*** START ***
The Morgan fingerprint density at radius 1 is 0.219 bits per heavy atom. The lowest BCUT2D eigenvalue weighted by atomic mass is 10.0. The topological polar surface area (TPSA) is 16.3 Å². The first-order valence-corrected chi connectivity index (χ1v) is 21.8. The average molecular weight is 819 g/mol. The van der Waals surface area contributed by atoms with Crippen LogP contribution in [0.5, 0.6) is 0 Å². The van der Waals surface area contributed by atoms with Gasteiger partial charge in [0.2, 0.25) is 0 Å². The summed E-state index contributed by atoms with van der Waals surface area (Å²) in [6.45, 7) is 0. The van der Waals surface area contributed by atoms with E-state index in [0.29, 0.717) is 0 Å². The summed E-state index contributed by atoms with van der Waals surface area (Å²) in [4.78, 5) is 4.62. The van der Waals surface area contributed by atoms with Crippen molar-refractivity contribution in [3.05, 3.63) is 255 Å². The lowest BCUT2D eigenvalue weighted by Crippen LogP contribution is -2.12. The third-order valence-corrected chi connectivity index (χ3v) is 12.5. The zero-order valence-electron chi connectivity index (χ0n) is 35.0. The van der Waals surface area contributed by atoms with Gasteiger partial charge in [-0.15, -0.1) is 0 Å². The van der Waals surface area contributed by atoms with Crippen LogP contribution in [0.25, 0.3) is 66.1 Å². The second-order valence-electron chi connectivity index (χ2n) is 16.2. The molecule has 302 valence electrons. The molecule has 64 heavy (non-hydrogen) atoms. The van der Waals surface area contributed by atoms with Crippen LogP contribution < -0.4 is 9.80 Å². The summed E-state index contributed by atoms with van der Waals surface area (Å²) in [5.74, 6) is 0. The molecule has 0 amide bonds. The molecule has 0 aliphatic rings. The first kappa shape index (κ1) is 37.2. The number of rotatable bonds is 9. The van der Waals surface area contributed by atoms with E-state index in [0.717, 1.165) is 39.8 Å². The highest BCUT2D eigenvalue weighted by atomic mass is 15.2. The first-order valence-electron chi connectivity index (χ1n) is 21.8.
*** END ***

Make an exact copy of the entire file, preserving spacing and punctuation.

The Morgan fingerprint density at radius 1 is 0.219 bits per heavy atom. The lowest BCUT2D eigenvalue weighted by atomic mass is 10.0. The topological polar surface area (TPSA) is 16.3 Å². The first-order valence-corrected chi connectivity index (χ1v) is 21.8. The average molecular weight is 819 g/mol. The van der Waals surface area contributed by atoms with Crippen LogP contribution in [0.5, 0.6) is 0 Å². The van der Waals surface area contributed by atoms with Gasteiger partial charge in [0.2, 0.25) is 0 Å². The summed E-state index contributed by atoms with van der Waals surface area (Å²) in [6.45, 7) is 0. The van der Waals surface area contributed by atoms with E-state index in [0.29, 0.717) is 0 Å². The summed E-state index contributed by atoms with van der Waals surface area (Å²) in [4.78, 5) is 4.62. The van der Waals surface area contributed by atoms with Crippen molar-refractivity contribution in [3.05, 3.63) is 255 Å². The lowest BCUT2D eigenvalue weighted by Crippen LogP contribution is -2.12. The third-order valence-corrected chi connectivity index (χ3v) is 12.5. The zero-order valence-electron chi connectivity index (χ0n) is 35.0. The van der Waals surface area contributed by atoms with Gasteiger partial charge in [-0.15, -0.1) is 0 Å². The van der Waals surface area contributed by atoms with Crippen LogP contribution in [0.25, 0.3) is 66.1 Å². The second-order valence-electron chi connectivity index (χ2n) is 16.2. The molecule has 302 valence electrons. The molecule has 64 heavy (non-hydrogen) atoms. The van der Waals surface area contributed by atoms with Crippen LogP contribution < -0.4 is 9.80 Å². The summed E-state index contributed by atoms with van der Waals surface area (Å²) in [5.74, 6) is 0. The molecule has 0 amide bonds. The molecule has 0 aliphatic rings. The first kappa shape index (κ1) is 37.2. The number of rotatable bonds is 9. The van der Waals surface area contributed by atoms with E-state index in [0.717, 1.165) is 39.8 Å². The highest BCUT2D eigenvalue weighted by atomic mass is 15.2. The first-order valence-electron chi connectivity index (χ1n) is 21.8.